Thursday, June 4, 2009

We Don't use Damon Braces at Markham Centre Orthodontics... Here's Some New Evidence Why...

EDIT: It appears this post has generated quite a bit of discussion. Please note that the proper treatment planning by an orthodontist, not the appliance, results in healthy, successful smiles. We appreciate your comments and have added another abstract from one of the world's most respected orthodontists, Dr. Brite Melsen. This is not specific to Damon, but is also about self-ligation.

Transversal Expansion and Self-Ligating Brackets: A CBCT Study

Paolo Cattaneo, L. Cevidanes, M. Treccani, A. Myrda, B. Melsen

Aarhus, Denmark

Aim: To perform 3D assessment of the transverse changes of the maxillary alveolar bone on patients treated with active and passive self-ligating brackets. Material and Methods: Pre- and post-treatment CBCT-scans of 50 patients were taken. 3D models were generated from the scans, were registered using the cranial base stable structures, and superimposed. Changes in basal alveolar bone and dental arches were evaluated using a 3D colored mapping. Results: Expansion happened mostly in the canine and more in the premolar region, and was achieved by buccal tipping. No transverse augmentation of basal bone could be detected. High variation and strong patient-related patterns of transversal expansion were observed.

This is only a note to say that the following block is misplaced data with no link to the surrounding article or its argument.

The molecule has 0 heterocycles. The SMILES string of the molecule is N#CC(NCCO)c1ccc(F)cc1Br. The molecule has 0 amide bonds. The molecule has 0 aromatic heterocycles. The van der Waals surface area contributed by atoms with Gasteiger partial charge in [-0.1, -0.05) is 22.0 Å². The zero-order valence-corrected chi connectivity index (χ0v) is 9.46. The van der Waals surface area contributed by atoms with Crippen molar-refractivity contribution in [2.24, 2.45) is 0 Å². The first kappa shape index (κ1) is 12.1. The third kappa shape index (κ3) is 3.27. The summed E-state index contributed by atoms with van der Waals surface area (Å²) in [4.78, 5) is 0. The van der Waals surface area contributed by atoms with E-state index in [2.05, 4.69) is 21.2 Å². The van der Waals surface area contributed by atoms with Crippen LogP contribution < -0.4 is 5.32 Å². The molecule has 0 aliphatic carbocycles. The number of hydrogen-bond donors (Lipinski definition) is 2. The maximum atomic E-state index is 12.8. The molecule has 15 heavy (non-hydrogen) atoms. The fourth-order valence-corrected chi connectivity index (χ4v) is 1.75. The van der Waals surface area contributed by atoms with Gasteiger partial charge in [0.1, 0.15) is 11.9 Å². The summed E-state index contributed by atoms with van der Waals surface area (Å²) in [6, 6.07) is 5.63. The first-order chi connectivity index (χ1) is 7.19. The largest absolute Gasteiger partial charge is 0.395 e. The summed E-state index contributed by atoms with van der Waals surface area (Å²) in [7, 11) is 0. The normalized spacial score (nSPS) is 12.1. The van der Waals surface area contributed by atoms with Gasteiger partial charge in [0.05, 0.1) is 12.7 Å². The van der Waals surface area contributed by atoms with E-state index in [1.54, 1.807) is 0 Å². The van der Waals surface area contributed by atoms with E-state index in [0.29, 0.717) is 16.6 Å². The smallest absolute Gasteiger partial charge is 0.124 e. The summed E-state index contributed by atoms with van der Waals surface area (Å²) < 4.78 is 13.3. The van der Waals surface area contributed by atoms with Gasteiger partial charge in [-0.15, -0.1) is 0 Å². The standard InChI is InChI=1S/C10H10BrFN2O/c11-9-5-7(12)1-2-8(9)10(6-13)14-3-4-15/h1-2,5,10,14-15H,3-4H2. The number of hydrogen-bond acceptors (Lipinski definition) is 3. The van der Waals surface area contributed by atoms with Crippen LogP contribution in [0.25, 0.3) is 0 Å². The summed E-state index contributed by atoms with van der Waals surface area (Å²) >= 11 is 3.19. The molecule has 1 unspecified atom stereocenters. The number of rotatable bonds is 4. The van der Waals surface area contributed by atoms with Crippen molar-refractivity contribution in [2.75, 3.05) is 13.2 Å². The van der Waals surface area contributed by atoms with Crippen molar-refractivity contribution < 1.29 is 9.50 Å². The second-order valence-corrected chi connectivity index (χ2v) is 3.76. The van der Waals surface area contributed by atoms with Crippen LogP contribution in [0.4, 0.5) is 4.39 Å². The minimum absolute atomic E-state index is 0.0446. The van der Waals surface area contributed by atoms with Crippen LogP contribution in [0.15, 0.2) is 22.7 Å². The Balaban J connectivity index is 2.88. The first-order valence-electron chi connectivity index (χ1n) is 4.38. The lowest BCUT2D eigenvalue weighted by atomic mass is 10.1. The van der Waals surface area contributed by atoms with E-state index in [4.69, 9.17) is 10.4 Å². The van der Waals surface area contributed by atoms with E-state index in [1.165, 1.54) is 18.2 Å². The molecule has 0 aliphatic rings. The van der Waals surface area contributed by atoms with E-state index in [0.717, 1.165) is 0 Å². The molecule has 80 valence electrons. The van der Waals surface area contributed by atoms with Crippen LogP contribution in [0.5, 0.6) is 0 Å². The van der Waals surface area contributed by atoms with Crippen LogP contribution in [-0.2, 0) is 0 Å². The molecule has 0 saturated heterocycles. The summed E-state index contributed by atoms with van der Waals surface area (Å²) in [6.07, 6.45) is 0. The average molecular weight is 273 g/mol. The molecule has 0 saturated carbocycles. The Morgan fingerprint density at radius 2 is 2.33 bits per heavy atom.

There has been a lot of media buzz about Damon braces with claims that extractions are not required, and that bone is generated due to extremely light forces. There are also unsubstantiated claims about moving teeth faster. Most people don't want teeth taken out and want fast treatment. With ads showing Miss Seventeen wearing them, who wouldn't want a Damon orthodontist?



At Markham Centre Orthodontics, we strive to provide evidence-based treatment for your Unionville braces and Markham orthodontics. Despite the hype and buzz about this "revolutionary" technology, we want to be sure we are providing our patients with the best and healthy options possible. It is important to realise that it is the orthodontist, treatment planning, and diagnosis, that produce successful outcomes, not a particular product, be it Damon, Invisalign, or any other type of appliance.